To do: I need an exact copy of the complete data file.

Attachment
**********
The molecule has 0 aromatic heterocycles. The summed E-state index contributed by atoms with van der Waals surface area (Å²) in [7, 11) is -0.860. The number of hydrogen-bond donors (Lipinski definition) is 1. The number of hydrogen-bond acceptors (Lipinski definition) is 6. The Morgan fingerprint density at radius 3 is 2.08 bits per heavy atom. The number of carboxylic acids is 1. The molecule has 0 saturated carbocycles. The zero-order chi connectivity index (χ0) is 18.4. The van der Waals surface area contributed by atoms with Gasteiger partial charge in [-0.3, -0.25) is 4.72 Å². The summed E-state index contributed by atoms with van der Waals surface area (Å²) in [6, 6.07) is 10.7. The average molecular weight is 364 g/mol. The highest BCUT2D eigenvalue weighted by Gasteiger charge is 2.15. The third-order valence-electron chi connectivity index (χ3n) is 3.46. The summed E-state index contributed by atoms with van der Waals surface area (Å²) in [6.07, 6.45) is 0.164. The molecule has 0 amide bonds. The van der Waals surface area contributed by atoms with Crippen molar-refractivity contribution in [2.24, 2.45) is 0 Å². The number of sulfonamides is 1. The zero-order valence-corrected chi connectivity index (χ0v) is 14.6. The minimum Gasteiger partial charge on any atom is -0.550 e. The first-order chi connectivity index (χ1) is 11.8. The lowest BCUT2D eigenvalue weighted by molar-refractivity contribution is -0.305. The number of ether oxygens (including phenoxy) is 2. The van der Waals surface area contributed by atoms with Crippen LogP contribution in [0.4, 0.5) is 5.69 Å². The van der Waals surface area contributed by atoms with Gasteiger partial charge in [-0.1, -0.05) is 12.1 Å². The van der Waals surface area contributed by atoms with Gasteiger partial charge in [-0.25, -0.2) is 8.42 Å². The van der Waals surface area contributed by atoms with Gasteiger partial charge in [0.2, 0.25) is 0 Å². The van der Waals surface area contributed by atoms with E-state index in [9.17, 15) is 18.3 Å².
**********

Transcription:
The molecule has 0 aromatic heterocycles. The summed E-state index contributed by atoms with van der Waals surface area (Å²) in [7, 11) is -0.860. The number of hydrogen-bond donors (Lipinski definition) is 1. The number of hydrogen-bond acceptors (Lipinski definition) is 6. The Morgan fingerprint density at radius 3 is 2.08 bits per heavy atom. The number of carboxylic acids is 1. The molecule has 0 saturated carbocycles. The zero-order chi connectivity index (χ0) is 18.4. The van der Waals surface area contributed by atoms with Gasteiger partial charge in [-0.3, -0.25) is 4.72 Å². The summed E-state index contributed by atoms with van der Waals surface area (Å²) in [6, 6.07) is 10.7. The average molecular weight is 364 g/mol. The highest BCUT2D eigenvalue weighted by Gasteiger charge is 2.15. The third-order valence-electron chi connectivity index (χ3n) is 3.46. The summed E-state index contributed by atoms with van der Waals surface area (Å²) in [6.07, 6.45) is 0.164. The molecule has 0 amide bonds. The van der Waals surface area contributed by atoms with Crippen molar-refractivity contribution in [2.24, 2.45) is 0 Å². The number of sulfonamides is 1. The zero-order valence-corrected chi connectivity index (χ0v) is 14.6. The minimum Gasteiger partial charge on any atom is -0.550 e. The first-order chi connectivity index (χ1) is 11.8. The lowest BCUT2D eigenvalue weighted by molar-refractivity contribution is -0.305. The number of ether oxygens (including phenoxy) is 2. The van der Waals surface area contributed by atoms with Crippen LogP contribution in [0.4, 0.5) is 5.69 Å². The van der Waals surface area contributed by atoms with Gasteiger partial charge in [-0.1, -0.05) is 12.1 Å². The van der Waals surface area contributed by atoms with Gasteiger partial charge in [-0.25, -0.2) is 8.42 Å². The van der Waals surface area contributed by atoms with Gasteiger partial charge in [0.2, 0.25) is 0 Å². The van der Waals surface area contributed by atoms with E-state index in [9.17, 15) is 18.3 Å².